Suicide bomber kills 32 at funeral
Published: Wednesday, January 2, 2008 at 6:01 a.m.
Last Modified: Wednesday, January 2, 2008 at 12:00 a.m.
BAGHDAD - A suicide attacker killed at least 32 men gathered in eastern Baghdad Tuesday to mourn the death of a retired Iraqi army officer, a Shiite who was slain last week in a car bombing blamed on al-Qaeda in Iraq.
The attack was a reminder of the dangers that persist despite Baghdad's recent decline in violence and of the peril for any mass gathering in a country where the bereaved often find themselves targets.
In a New Year's message from London, where he flew last week for what his office described as routine medical tests, Prime Minister Nouri al-Maliki said that "we witnessed sorrow and pain in 2007, but with the effort and brotherhood of Iraqis as well their insistence to wake up, the year ended with victories and successes.''
He added that he hoped 2008 will "further boost national unity and cooperation'' among Iraq's political parties, sects and ethnic groups.
The government, which has sought to reconcile Iraq's often warring Shiites and Sunnis, took a tiny step toward national reconciliation by sending a draft amnesty bill to the parliament speaker Tuesday. But the bill drafted by the Shiite-dominated government falls far short of Sunni demands. It covers less than a quarter of those held in Iraqi prisons, and none of those held by the American military.
Government spokesman Ali al-Dabbagh said the draft bill would also exclude those imprisoned for a variety of crimes ranging from terrorism, kidnapping and rape to antiquities smuggling, adultery and homosexuality. It also excludes senior figures of the former Baath regime.
If passed in its current form, the bill could see some 5,000 prisoners released, al-Dabbagh said. The Iraqi government has about 20,000 people in custody, while the U.S. military holds about 25,000.
Sunni parliamentarians have criticized the bill for its limited scope. They have argued that most prisoners are charged with terrorist crimes, rendering it ineffective. Some also fear referring the bill to Iraq's gridlocked parliament will actually delay prisoner releases.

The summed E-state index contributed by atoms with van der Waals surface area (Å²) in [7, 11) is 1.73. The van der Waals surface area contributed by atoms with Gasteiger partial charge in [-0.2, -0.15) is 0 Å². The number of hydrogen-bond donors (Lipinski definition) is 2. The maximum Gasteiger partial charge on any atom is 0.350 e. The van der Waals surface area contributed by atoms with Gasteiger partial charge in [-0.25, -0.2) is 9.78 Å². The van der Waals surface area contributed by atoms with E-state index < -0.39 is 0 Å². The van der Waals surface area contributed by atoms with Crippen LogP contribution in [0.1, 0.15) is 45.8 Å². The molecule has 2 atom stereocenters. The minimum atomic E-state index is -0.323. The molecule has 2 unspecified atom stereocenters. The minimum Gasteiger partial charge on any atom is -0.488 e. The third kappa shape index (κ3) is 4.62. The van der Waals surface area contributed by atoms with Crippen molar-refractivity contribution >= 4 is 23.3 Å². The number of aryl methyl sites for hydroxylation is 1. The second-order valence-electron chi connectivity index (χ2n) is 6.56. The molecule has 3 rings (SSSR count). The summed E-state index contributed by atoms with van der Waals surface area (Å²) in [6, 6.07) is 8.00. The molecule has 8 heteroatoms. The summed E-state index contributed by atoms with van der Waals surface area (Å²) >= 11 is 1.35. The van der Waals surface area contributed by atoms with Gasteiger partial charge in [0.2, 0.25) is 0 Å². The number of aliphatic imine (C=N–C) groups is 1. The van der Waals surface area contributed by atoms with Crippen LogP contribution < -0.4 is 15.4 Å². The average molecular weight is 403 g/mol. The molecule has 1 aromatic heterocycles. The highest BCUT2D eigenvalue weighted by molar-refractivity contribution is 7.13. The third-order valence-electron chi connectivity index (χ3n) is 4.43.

In Tuesday's bombing in the east Baghdad neighborhood of Zayouna, a mixed Shiite and Sunni district, a man loaded with explosives walked into a funeral tent outside the home of Nabil Hussein Jassim, a retired army officer killed along with another 13 people in a car bombing in downtown Baghdad's Tayaran Square on Friday.
All 32 people killed by the suicide bomber were men, police and ambulance officials said on condition of anonymity. The attack resembled those carried out by al-Qaeda in past years, when men in suicide vests targeted funeral tents or processions. Tents are usually erected outside the homes of those who died or outside mosques and are usually filled with male friends and relatives of the deceased.
It was the fourth large bombing to target Iraqi civilians or members of the predominantly Sunni tribal movement known as Awakening Councils in the past 10 days. A suicide bomber targeting members of the U.S.-funded movement killed 12 people on Monday in Tarmiyah, just north of Baghdad.
The groups have been credited with helping slash violence across the country by 60 percent since June. The other key contributors were an inflow of 30,000 additional U.S. troops and a cease-fire called by radical Shiite cleric Muqtada al-Sadr.
In other violence Tuesday, eight bullet-riddled bodies were found around Iraq. Separately, the bodies of a Sunni policeman and four of his relatives were found in a village north of Baghdad hours after gunmen abducted them.
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